The project proposes to investigate and develop carbon nanotube/polymer-impregnated fabric for structural health monitoring (SHM). The idea is to attach the fabric to a structural member in buildings and bridges to monitor deformations and cracks in the member continuously and trigger an alarm when they exceed a certain critical level. Because the fabric is continuous, the deformations and cracks can be measured on all the surfaces where the fabric is applied. This development, if successful, can be a significant advancement toward sustainable buildings and structures. A particular effort is aimed at recruiting talented students from underrepresented groups and Women in Engineering (WIE) programs. There is a close university/industry interaction which will facilitate rapid technology transfer between basic science and technological applications.

The research focuses on the integration of carbon nanotube-based sensing technology into structural health monitoring (SHM) systems for civil structures and buildings. Carbon nanotube sensing layers consist of a conductive network structure that enables nerve-like distributed sensing capabilities. The sensing concept is based on utilizing electrically conductive carbon nanotube networks integrated into the polymer matrix of a textile composite. Carbon nanotube-based sensors have a number of unique characteristics as compared to traditional SHM sensors, such as strain gages, accelerometers, or displacement sensors, and are extremely well suited for distributed sensing. Preliminary work by has shown that the novel sensor is (1) extremely sensitive to strain and micro-damage, (2) applicable to a wide range of geometries, and (3) robust and functional well into the non-linear structural behavior. Research in sensor processing, characterization and modeling, sensor response and data analysis, and model testing of components as well as complete structures will be performed. The proposed research is a multidisciplinary collaboration and builds upon the strengths of the two investigators in structural health monitoring and structural mechanics and in nanostructured composites and sensors.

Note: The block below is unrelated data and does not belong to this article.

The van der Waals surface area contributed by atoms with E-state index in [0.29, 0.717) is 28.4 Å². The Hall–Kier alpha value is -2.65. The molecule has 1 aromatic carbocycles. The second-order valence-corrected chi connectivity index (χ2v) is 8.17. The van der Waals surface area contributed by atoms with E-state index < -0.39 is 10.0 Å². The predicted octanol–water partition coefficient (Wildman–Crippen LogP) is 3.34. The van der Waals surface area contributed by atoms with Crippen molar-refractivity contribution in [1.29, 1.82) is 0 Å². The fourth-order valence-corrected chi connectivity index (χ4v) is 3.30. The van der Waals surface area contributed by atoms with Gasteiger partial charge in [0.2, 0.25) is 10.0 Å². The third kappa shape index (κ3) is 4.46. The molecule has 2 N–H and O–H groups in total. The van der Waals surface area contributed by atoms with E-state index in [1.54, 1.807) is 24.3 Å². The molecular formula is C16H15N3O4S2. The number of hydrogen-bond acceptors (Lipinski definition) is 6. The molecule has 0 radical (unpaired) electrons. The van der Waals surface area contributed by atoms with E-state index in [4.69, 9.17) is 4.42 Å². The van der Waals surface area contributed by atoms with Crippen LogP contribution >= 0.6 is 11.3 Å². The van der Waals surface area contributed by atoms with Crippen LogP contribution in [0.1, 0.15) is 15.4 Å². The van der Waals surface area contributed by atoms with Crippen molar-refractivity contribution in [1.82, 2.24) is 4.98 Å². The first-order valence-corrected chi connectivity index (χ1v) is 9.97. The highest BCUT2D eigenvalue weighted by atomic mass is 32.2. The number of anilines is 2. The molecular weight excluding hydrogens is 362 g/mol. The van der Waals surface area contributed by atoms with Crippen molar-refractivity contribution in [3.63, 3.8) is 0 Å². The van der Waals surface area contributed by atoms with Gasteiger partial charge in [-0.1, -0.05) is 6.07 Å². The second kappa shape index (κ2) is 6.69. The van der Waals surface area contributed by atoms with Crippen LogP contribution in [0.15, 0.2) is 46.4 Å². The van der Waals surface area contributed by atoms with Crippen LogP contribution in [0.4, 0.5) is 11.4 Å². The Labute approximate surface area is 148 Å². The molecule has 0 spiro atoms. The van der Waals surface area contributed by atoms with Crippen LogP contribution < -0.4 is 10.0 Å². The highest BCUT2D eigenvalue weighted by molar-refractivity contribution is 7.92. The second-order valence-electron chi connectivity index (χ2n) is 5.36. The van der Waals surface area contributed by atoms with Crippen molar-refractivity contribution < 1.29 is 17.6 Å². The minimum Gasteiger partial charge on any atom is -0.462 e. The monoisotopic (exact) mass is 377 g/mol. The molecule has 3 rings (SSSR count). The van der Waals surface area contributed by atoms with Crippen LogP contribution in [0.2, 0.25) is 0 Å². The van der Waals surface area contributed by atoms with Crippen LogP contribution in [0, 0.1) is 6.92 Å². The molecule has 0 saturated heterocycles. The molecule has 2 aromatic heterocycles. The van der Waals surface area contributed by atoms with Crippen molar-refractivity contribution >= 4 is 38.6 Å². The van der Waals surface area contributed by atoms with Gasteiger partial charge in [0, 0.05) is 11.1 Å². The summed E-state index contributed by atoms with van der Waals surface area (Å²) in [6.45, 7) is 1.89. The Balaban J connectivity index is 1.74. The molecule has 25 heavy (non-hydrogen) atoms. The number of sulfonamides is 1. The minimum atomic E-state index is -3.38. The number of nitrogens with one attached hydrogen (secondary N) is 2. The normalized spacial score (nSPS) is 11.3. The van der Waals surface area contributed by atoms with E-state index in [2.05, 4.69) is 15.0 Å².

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University of Delaware
United States
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